Figure 7. Intrathoracic rib (type Ib). MDCT (A – three-dimensional reconstruction; B – axial view; C – sagittal maximum intensity projection) showing a supernumerary rib (red arrows) originating in the posterior portion of a short left third rib (white arrows), with a lateral, inferior oblique path to the pulmonary parenchyma. Note that the rib has no visible medullary cavity. No changes were identified in the posterior vertebral bodies or ribs.



RIB FUSION

Rib fusion can be complete or partial, affecting the anterior portion of the rib (Figure 8) or its posterior portion. It is believed to result from a failure of segmentation, because it can also be related to segmentation failure of vertebral bodies(1).


Figure 8. Rib fusion. MDCT (three-dimensional reconstruction) showing fusion of the middle body portions of the fourth and fifth ribs on the right, although without causing significant deformities in the rib cage.



RIB FORAMEN

On MDCT, a rib foramen presents as a rounded image of a well-corticated defect centered in the bony component of the rib (Figure 9). Although it is not clinically significant, rib foramen should be included in the differential diagnosis of bone lesions, together with aneurysmal bone cyst and enchondroma(12).


Figure 9. Rib foramen. MDCT (three-dimensional reconstruction) showing a well-circumscribed foramen, with corticated contours, in the anterior region of the right third rib.



RIB NOTCHING

Rib notching are deformities that affect the upper surface of the rib, the lower surface of the rib (Roesler’s sign), or both. They can be related to arterial (Figure 10), venous, neurogenic or connective tissue diseases, or other changes that cause an increased local pressure on the rib(2), such as the prominent vascularization of the inferior costal groove in some cases of coarctation of the aorta(13).


Figure 10. Rib notching. MDCT (A,B – axial oblique view) showing bone deformation in the posterior aspects of the ribs on both sides, most evident in the upper ribs on the right, which follow the arterial vascular path (arrow).



CONCLUSION

The ribs present numerous normal radiological aspects, anatomical variations, and pathological conditions, sometimes mimicking alterations of the lung parenchyma on radiography, which are best elucidated by MSCT. Their accurate evaluation is extremely important, because various imaging findings can be useful as indicators of known or unknown bone dysplasia, heart disease, metabolic disease, trauma, and neoplasia. Radiologists should be familiar with the variations from normality, in order to avoid confusing them with pathological conditions.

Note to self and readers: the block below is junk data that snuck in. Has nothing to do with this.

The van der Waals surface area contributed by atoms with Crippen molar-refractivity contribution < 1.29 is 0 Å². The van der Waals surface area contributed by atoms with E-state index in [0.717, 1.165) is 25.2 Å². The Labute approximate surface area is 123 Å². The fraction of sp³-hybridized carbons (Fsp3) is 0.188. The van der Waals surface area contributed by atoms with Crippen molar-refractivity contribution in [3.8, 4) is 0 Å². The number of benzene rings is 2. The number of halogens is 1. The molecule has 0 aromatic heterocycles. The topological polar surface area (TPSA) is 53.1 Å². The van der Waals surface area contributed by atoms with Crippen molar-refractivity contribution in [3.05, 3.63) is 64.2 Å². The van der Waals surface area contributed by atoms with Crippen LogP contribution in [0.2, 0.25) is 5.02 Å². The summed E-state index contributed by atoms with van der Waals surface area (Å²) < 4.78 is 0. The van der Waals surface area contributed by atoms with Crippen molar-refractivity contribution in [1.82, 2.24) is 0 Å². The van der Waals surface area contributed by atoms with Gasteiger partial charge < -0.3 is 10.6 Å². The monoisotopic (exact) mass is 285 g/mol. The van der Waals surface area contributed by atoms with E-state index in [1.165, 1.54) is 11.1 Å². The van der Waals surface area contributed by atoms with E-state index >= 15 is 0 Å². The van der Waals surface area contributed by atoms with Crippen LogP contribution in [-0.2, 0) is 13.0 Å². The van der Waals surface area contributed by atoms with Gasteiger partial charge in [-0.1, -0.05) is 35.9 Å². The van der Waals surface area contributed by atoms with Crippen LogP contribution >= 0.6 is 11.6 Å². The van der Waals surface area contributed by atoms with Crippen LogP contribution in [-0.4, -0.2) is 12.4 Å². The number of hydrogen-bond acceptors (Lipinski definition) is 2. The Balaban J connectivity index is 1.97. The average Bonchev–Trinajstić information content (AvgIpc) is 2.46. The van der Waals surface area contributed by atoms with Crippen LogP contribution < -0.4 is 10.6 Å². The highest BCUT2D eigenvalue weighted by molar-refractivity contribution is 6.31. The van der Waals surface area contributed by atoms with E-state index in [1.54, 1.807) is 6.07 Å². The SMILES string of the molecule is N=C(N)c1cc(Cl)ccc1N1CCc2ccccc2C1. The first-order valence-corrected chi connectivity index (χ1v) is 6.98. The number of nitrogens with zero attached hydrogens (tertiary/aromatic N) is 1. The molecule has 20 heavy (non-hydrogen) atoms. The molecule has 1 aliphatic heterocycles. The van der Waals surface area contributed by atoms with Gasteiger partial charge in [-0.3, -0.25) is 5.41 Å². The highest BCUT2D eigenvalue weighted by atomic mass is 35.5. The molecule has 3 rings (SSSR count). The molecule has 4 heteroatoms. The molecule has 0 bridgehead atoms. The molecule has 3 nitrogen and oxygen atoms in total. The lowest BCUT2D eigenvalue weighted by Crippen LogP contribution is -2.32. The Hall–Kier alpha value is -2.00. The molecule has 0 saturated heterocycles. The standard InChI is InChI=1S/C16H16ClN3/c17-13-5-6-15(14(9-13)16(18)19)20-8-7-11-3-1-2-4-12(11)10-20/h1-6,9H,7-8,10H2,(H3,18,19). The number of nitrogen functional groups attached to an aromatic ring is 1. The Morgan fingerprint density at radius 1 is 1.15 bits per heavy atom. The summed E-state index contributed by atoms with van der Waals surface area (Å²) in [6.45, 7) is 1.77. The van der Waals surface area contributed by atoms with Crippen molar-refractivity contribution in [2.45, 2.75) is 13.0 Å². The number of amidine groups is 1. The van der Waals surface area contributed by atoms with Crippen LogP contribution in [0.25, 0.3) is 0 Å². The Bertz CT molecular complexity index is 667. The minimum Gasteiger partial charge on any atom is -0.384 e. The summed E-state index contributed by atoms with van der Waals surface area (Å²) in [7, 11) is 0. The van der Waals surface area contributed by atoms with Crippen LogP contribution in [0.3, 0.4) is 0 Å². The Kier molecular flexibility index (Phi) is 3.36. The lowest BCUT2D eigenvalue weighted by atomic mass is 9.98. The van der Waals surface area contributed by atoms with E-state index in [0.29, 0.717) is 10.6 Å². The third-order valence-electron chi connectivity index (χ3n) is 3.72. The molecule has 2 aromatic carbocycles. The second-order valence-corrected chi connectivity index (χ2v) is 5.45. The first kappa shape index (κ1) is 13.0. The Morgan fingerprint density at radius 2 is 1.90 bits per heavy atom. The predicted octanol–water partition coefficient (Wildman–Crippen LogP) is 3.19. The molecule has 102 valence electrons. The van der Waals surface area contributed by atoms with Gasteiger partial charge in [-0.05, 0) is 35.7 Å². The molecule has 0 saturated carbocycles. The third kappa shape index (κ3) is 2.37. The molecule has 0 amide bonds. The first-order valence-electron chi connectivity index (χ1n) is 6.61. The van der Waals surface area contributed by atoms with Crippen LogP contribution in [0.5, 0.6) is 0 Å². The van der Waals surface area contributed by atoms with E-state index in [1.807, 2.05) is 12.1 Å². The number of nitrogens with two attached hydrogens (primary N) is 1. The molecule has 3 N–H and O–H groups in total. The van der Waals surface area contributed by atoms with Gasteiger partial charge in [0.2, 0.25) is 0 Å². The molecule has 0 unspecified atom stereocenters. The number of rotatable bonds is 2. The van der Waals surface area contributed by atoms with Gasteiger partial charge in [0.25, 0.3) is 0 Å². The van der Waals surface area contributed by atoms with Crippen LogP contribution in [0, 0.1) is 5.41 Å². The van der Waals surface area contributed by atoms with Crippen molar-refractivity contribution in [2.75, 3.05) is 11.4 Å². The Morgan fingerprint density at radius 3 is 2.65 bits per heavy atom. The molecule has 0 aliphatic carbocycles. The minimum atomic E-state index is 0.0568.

REFERENCES

1. Guttentag AR, Salwen JK. Keep your eyes on the ribs: the spectrum of normal variants and diseases that involve the ribs. Radiographics. 1999;19:1125–42.

2. Glass RBJ, Norton KI, Mitre SA, et al. Pediatric ribs: a spectrum of abnormalities. Radiographics. 2002;22:87–104.

3. Talbot BS, Gange CP Jr, Chaturvedi A, et al. Traumatic rib injury: patterns, imaging pitfalls, complications, and treatment. Radiographics. 2017;37:628–51.

4. Levine BD, Motamedi K, Chow K, et al. CT of rib lesions. AJR Am J Roentgenol. 2009;193:5–13.

5. Ontell FK, Moore EH, Shepard JA, et al. The costal cartilages in health and disease. Radiographics. 1997;17:571–7.

6. Gossner J. Pseudarthrosis of the cartilaginous part of the first rib is a common incidental finding on chest CT. Diagn Interv Imaging. 2016;97:53–6.

7. Kurihara Y, Yakushiji YK, Matsumoto J, et al. The ribs: anatomic and radiologic considerations. Radiographics. 1999;19:105–19.

8. Viertel VG, Intrapiromkul J, Maluf F, et al. Cervical ribs: a common variant overlooked in CT imaging. AJNR Am J Neuroradiol. 2012;33:2191–4.

9. Kamano H, Ishihama T, Ishihama H, et al. Bifid intrathoracic rib: a case report and classification of intrathoracic ribs. Intern Med. 2006;45:627–30.

10. Argyriou P, Pousios D, Tsocanas D, et al. Demonstration of an intrathoracic rib with computed tomography and three-dimensional reconstruction. Ann Thorac Surg. 2007;84:2117.

11. Carvalho FHG, Lopes GP. Intrathoracic rib: a case report. Radiol Bras. 2012;45:121–2.

12. Yochum TR, Rowe LJ. Essentials of skeletal radiology. 3rd ed. Philadelphia, PA: Lippincott Williams & Wilkins; 2002.

13. Babbitt DP, Cassidy GE, Godard JE. Rib notching in aortic coarctation during infancy and early childhood. Radiology. 1974;110:169–71.










1. UnitedHealth Group (UHG), São Paulo, SP, Brazil

a. https://orcid.org/0000-0001-5195-9818
b. https://orcid.org/0000-0002-9309-8048
c. https://orcid.org/0000-0002-5671-0795
d. https://orcid.org/0000-0003-4701-9334
e. https://orcid.org/0000-0003-1273-3108
f. https://orcid.org/0000-0002-5405-5029

Correspondence:
Dr. Lucas de Pádua Gomes de Farias
Hospital Samaritano / UnitedHealth Group (UHG)
Rua Conselheiro Brotero, 1486, Higienópolis
São Paulo, SP, Brazil, 01232-010
E-mail: lucasdpadua@hotmail.com

Received 10 November 2019
Accepted after revision 9 December 2019